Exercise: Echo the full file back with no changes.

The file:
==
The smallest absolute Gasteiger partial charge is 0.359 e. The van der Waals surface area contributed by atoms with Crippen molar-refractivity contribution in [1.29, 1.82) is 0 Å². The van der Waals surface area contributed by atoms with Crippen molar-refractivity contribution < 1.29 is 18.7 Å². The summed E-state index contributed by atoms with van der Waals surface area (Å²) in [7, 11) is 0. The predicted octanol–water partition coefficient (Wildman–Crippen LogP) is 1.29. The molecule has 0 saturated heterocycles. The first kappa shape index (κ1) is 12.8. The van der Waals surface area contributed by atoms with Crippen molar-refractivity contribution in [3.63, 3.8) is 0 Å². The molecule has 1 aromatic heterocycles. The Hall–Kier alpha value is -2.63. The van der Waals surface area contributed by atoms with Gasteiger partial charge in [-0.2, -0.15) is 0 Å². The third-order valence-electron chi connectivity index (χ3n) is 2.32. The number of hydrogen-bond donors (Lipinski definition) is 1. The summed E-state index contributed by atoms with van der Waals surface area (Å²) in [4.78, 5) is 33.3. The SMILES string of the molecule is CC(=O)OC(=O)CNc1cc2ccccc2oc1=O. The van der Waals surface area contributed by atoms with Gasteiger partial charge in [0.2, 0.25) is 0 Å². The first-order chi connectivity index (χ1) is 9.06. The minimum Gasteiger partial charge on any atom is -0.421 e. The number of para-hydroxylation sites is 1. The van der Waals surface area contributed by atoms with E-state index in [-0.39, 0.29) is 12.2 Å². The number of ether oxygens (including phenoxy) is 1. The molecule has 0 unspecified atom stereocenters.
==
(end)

The smallest absolute Gasteiger partial charge is 0.359 e. The van der Waals surface area contributed by atoms with Crippen molar-refractivity contribution in [1.29, 1.82) is 0 Å². The van der Waals surface area contributed by atoms with Crippen molar-refractivity contribution < 1.29 is 18.7 Å². The summed E-state index contributed by atoms with van der Waals surface area (Å²) in [7, 11) is 0. The predicted octanol–water partition coefficient (Wildman–Crippen LogP) is 1.29. The molecule has 0 saturated heterocycles. The first kappa shape index (κ1) is 12.8. The van der Waals surface area contributed by atoms with Crippen molar-refractivity contribution in [3.63, 3.8) is 0 Å². The molecule has 1 aromatic heterocycles. The Hall–Kier alpha value is -2.63. The van der Waals surface area contributed by atoms with Gasteiger partial charge in [-0.2, -0.15) is 0 Å². The third-order valence-electron chi connectivity index (χ3n) is 2.32. The number of hydrogen-bond donors (Lipinski definition) is 1. The summed E-state index contributed by atoms with van der Waals surface area (Å²) in [4.78, 5) is 33.3. The SMILES string of the molecule is CC(=O)OC(=O)CNc1cc2ccccc2oc1=O. The van der Waals surface area contributed by atoms with Gasteiger partial charge in [0.2, 0.25) is 0 Å². The first-order chi connectivity index (χ1) is 9.06. The minimum Gasteiger partial charge on any atom is -0.421 e. The number of para-hydroxylation sites is 1. The van der Waals surface area contributed by atoms with E-state index in [-0.39, 0.29) is 12.2 Å². The number of ether oxygens (including phenoxy) is 1. The molecule has 0 unspecified atom stereocenters.